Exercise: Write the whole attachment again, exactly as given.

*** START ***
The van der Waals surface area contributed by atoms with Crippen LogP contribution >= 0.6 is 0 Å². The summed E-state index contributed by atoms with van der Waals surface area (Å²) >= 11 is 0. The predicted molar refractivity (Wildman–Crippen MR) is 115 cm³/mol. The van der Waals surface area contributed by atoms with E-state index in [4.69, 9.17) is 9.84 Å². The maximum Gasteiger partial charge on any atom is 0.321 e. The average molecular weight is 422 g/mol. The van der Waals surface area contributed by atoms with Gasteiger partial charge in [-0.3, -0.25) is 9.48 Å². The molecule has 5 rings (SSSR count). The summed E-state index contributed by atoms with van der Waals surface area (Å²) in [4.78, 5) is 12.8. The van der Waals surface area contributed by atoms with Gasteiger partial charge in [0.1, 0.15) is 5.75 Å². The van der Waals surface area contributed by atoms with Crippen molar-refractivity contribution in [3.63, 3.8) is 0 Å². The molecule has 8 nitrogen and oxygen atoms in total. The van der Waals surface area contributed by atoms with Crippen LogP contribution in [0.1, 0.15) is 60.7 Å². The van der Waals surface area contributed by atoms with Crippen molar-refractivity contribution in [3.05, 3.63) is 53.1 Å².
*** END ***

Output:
The van der Waals surface area contributed by atoms with Crippen LogP contribution >= 0.6 is 0 Å². The summed E-state index contributed by atoms with van der Waals surface area (Å²) >= 11 is 0. The predicted molar refractivity (Wildman–Crippen MR) is 115 cm³/mol. The van der Waals surface area contributed by atoms with E-state index in [4.69, 9.17) is 9.84 Å². The maximum Gasteiger partial charge on any atom is 0.321 e. The average molecular weight is 422 g/mol. The van der Waals surface area contributed by atoms with Gasteiger partial charge in [-0.3, -0.25) is 9.48 Å². The molecule has 5 rings (SSSR count). The summed E-state index contributed by atoms with van der Waals surface area (Å²) in [4.78, 5) is 12.8. The van der Waals surface area contributed by atoms with Gasteiger partial charge in [0.1, 0.15) is 5.75 Å². The van der Waals surface area contributed by atoms with Crippen molar-refractivity contribution in [3.63, 3.8) is 0 Å². The molecule has 8 nitrogen and oxygen atoms in total. The van der Waals surface area contributed by atoms with Crippen LogP contribution in [0.1, 0.15) is 60.7 Å². The van der Waals surface area contributed by atoms with Crippen molar-refractivity contribution in [3.05, 3.63) is 53.1 Å².